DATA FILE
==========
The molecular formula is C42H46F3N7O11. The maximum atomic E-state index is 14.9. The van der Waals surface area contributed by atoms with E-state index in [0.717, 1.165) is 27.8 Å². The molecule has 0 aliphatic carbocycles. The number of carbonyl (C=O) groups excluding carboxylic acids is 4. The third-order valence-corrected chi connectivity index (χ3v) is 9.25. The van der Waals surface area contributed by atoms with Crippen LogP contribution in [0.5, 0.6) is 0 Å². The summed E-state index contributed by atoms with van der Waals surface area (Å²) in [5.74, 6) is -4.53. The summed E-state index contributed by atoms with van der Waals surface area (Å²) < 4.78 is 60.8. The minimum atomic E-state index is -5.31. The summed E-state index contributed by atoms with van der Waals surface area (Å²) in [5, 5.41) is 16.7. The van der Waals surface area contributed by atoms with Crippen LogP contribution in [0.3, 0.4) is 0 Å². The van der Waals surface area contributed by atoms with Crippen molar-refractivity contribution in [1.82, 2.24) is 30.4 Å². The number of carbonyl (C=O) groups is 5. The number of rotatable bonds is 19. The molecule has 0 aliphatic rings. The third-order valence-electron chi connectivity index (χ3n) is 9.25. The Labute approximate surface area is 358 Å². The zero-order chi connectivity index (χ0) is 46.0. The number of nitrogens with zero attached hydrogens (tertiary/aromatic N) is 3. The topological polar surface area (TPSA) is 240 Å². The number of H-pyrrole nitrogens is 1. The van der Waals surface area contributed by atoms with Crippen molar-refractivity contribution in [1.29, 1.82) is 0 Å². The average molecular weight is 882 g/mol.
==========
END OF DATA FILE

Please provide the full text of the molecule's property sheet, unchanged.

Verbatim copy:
The molecular formula is C42H46F3N7O11. The maximum atomic E-state index is 14.9. The van der Waals surface area contributed by atoms with E-state index in [0.717, 1.165) is 27.8 Å². The molecule has 0 aliphatic carbocycles. The number of carbonyl (C=O) groups excluding carboxylic acids is 4. The third-order valence-corrected chi connectivity index (χ3v) is 9.25. The van der Waals surface area contributed by atoms with Crippen LogP contribution in [0.5, 0.6) is 0 Å². The summed E-state index contributed by atoms with van der Waals surface area (Å²) in [5.74, 6) is -4.53. The summed E-state index contributed by atoms with van der Waals surface area (Å²) < 4.78 is 60.8. The minimum atomic E-state index is -5.31. The summed E-state index contributed by atoms with van der Waals surface area (Å²) in [5, 5.41) is 16.7. The van der Waals surface area contributed by atoms with Crippen LogP contribution in [0.3, 0.4) is 0 Å². The van der Waals surface area contributed by atoms with Crippen molar-refractivity contribution in [1.82, 2.24) is 30.4 Å². The number of carbonyl (C=O) groups is 5. The number of rotatable bonds is 19. The molecule has 0 aliphatic rings. The third-order valence-electron chi connectivity index (χ3n) is 9.25. The Labute approximate surface area is 358 Å². The zero-order chi connectivity index (χ0) is 46.0. The number of nitrogens with zero attached hydrogens (tertiary/aromatic N) is 3. The topological polar surface area (TPSA) is 240 Å². The number of H-pyrrole nitrogens is 1. The van der Waals surface area contributed by atoms with Crippen molar-refractivity contribution in [1.29, 1.82) is 0 Å². The average molecular weight is 882 g/mol.